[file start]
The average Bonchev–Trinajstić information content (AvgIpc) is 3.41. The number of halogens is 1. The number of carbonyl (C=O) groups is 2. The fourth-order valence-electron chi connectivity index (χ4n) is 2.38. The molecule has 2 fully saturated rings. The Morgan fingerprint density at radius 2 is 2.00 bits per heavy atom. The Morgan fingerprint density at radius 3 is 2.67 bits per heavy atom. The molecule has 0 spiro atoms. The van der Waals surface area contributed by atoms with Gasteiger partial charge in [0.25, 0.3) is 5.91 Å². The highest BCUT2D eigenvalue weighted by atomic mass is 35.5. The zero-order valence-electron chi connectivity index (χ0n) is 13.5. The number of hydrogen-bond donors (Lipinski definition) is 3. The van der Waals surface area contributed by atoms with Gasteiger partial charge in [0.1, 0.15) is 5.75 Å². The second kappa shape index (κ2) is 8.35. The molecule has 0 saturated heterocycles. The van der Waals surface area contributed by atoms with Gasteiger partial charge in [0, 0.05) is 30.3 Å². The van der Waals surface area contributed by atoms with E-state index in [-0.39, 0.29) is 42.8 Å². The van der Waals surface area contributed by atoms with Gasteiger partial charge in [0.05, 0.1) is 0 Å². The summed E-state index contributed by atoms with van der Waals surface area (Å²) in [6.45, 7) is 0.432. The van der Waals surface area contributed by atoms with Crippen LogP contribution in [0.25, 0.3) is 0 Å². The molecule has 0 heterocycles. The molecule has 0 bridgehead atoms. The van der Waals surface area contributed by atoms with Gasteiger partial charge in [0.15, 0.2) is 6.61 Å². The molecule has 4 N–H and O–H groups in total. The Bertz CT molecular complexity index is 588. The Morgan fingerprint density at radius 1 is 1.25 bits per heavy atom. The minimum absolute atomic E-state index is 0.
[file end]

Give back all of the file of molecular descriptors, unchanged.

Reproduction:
The average Bonchev–Trinajstić information content (AvgIpc) is 3.41. The number of halogens is 1. The number of carbonyl (C=O) groups is 2. The fourth-order valence-electron chi connectivity index (χ4n) is 2.38. The molecule has 2 fully saturated rings. The Morgan fingerprint density at radius 2 is 2.00 bits per heavy atom. The Morgan fingerprint density at radius 3 is 2.67 bits per heavy atom. The molecule has 0 spiro atoms. The van der Waals surface area contributed by atoms with Gasteiger partial charge in [0.25, 0.3) is 5.91 Å². The highest BCUT2D eigenvalue weighted by atomic mass is 35.5. The zero-order valence-electron chi connectivity index (χ0n) is 13.5. The number of hydrogen-bond donors (Lipinski definition) is 3. The van der Waals surface area contributed by atoms with Gasteiger partial charge in [0.1, 0.15) is 5.75 Å². The second kappa shape index (κ2) is 8.35. The molecule has 0 saturated heterocycles. The van der Waals surface area contributed by atoms with Gasteiger partial charge in [0, 0.05) is 30.3 Å². The van der Waals surface area contributed by atoms with E-state index in [-0.39, 0.29) is 42.8 Å². The van der Waals surface area contributed by atoms with Gasteiger partial charge in [0.05, 0.1) is 0 Å². The summed E-state index contributed by atoms with van der Waals surface area (Å²) in [6.45, 7) is 0.432. The van der Waals surface area contributed by atoms with Crippen LogP contribution in [0.25, 0.3) is 0 Å². The molecule has 0 heterocycles. The molecule has 0 bridgehead atoms. The van der Waals surface area contributed by atoms with Gasteiger partial charge in [0.15, 0.2) is 6.61 Å². The molecule has 4 N–H and O–H groups in total. The Bertz CT molecular complexity index is 588. The Morgan fingerprint density at radius 1 is 1.25 bits per heavy atom. The minimum absolute atomic E-state index is 0.